How the property was owned

In England and Wales, when a property is co-owned (e.g. by a husband and wife), the way it is registered will impact what happens to it when one owner dies.

There are two ways to own a property with someone else:

  • As joint tenants: This means both (or all) owners own 100% of the property. So, when someone dies their name is removed from the title and the home automatically belongs to the surviving co-owner(s).
  • As tenants in common: This means each owner owns shares in the property. These shares can be for the same, or different amounts. When someone dies, that person’s share can be left to someone other than the co-owner.

Is the property freehold or leasehold?

If a home is a leasehold, there will be an agreement from the freeholder (sometimes called the landlord) to use it for a set number of years. With a leasehold, there might be conditions on who can own or occupy the property, and this can prove problematic when leaving it in a Will.

If the property is freehold, things are more straightforward. The property and the land it is built on are owned outright and can be passed on however the deceased wished (as long as they are the sole owner).

Is there a Will in place?

If someone dies without leaving a Will, the state decides how your estate is distributed. Often this does not reflect what you wanted to happen. As such, the best way to make sure your house goes to those you want it to, is to write a Will.

For expert advice on amending or drafting a Will, speak to one of the team at legalmatters today. Call us on 01243 216900 or email us at info@legalmatters.co.uk.

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Make it happen

Legalmatters to offer Cancer Research UK’s free Will Service

Legalmatters are proud to have joined Cancer Research UK’s Free Will Service.

The Free Will Service helps people aged over 55 to write or update their Will free of charge. It also gives guidance for people considering leaving a legacy gift to Cancer Research UK. The service is now being provided at legalmatters where trained solicitors will be able to offer support to people living in the UK and assist with drafting a Will.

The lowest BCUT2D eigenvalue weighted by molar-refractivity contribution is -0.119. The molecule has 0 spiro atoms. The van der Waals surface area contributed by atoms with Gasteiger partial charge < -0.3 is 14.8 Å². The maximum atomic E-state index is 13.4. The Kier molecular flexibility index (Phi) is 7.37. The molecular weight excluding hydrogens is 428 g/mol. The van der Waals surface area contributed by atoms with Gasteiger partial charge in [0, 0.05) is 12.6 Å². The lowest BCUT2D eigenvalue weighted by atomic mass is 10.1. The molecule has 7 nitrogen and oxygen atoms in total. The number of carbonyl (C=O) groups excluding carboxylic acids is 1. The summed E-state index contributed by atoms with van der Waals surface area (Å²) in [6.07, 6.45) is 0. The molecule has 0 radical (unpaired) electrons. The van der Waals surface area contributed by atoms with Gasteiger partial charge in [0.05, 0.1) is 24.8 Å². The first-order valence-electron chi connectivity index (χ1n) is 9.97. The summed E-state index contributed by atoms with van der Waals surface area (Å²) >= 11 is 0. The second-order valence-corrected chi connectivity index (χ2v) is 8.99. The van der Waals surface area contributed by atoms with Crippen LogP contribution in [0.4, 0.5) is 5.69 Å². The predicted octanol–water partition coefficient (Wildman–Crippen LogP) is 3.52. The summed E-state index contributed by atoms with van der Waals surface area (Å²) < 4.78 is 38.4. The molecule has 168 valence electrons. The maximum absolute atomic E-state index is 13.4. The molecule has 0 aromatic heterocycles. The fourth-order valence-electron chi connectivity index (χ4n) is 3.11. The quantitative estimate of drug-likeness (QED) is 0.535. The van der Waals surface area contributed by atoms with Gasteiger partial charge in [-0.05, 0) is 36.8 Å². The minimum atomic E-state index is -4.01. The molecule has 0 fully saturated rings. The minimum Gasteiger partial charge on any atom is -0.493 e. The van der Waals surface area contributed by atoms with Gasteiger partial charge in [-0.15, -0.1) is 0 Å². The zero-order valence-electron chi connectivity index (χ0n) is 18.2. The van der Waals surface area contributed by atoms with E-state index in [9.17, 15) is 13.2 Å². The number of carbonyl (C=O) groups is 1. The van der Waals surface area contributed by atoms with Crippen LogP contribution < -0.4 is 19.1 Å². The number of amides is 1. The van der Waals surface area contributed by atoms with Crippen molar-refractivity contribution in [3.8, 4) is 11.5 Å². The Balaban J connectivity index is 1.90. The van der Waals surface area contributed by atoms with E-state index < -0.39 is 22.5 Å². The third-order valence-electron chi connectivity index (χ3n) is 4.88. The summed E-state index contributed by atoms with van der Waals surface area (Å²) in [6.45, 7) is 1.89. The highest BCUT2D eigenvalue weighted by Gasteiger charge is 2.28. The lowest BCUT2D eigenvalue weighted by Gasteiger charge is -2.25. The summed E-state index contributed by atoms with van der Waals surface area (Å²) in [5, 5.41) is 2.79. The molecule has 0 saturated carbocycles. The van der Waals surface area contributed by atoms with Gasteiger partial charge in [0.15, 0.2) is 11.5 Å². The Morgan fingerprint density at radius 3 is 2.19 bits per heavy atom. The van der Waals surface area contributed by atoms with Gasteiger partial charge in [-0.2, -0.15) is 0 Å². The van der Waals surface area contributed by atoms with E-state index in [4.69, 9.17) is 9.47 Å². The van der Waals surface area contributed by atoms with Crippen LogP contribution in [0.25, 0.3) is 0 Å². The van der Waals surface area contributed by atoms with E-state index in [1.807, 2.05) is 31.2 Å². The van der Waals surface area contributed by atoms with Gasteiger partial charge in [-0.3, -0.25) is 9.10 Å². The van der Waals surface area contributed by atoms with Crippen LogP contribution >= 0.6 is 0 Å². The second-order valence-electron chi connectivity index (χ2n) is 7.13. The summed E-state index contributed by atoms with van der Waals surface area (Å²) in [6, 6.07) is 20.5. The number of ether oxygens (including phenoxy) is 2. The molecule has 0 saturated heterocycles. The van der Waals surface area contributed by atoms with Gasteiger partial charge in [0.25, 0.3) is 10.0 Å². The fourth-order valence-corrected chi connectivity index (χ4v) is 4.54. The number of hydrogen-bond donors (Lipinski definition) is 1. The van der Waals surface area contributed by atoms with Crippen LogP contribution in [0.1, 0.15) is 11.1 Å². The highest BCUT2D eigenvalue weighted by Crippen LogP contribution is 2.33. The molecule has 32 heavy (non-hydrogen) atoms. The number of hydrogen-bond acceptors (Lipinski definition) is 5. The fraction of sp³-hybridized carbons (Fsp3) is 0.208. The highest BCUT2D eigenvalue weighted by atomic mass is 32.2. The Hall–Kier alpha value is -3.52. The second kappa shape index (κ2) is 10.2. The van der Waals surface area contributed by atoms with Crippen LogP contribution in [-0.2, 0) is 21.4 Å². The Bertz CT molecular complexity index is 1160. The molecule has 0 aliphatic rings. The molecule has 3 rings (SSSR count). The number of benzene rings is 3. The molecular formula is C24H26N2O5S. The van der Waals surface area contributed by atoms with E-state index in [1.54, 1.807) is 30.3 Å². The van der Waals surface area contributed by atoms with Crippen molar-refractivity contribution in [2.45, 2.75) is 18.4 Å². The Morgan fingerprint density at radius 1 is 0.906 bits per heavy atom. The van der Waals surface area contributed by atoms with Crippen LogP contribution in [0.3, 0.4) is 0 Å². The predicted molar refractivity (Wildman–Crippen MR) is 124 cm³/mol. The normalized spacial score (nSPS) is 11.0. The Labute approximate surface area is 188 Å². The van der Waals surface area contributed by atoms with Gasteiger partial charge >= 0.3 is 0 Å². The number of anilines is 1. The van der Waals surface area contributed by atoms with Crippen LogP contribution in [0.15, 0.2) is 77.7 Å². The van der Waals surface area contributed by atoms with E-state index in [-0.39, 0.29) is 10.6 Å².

Cancer Research UK receives no government funding for its research and relies heavily on the generosity of people leaving gifts in their Wills. Over a third of its research into the prevention, diagnosis and treatment of cancer is funded through supporters leaving a legacy to the charity.

A legacy gift can be anything someone wishes to leave in their Will. Traditionally this is money, but it could be anything that has a monetary value like an estate or specific item. Anything that is left to Cancer Research UK can be marked to be ring-fenced for research into a specific cancer type or research within a local area.

Lucy Thomas, Legal Services Director at legalmatters, says: “Another bonus to doing this, besides simply helping a good cause, is that legacy giving can also reduce your inheritance tax bill. Take a look at our blog “What can legacy giving do for your tax bill” to find out more, or give us a call on on 01243 216900 for expert advice on amending or drafting your Will.”

Clare Moore, Director of Legacies at Cancer Research UK, explained: “We all reach a stage at some point in our lives where we start to look ahead and consider what will happen to our financial affairs in the future, when we may no longer be around.

“At Cancer Research UK, we work with a number of local solicitors, including legalmatters, to offer the Free Will Service to anyone aged 55 or over, helping individuals to make an all-important first Will or update an existing one.

“One in two people in the UK will be diagnosed with cancer at some point in their lives. The generous gifts left by people in their Wills are so important as they help us continue the work that we do to beat cancer sooner. Without the money we receive from gifts, the progress we make through research would be a far slower.

“We are always so grateful to anyone who leaves a gift in their Will to Cancer Research UK – legacy gifts help us find new ways to prevent, diagnose and treat cancer.”

Cancer survival in the UK has doubled since the early 1970s and Cancer Research UK’s work has been at the heart of that progress. Every step taken by its doctors, nurses and scientists relies on donations from the public and the kindness of supporters who choose to leave a gift in their Will.

The Free Will Service has been running successfully for over 20 years across a network of solicitors in the UK. Anyone who wishes to use the service is asked to consider leaving a legacy gift to Cancer Research UK but under no obligation to do so.

Legalmatters looks forward to offering the Free Will Service to help the people in the UK and working with Cancer Research UK to help beat cancer sooner.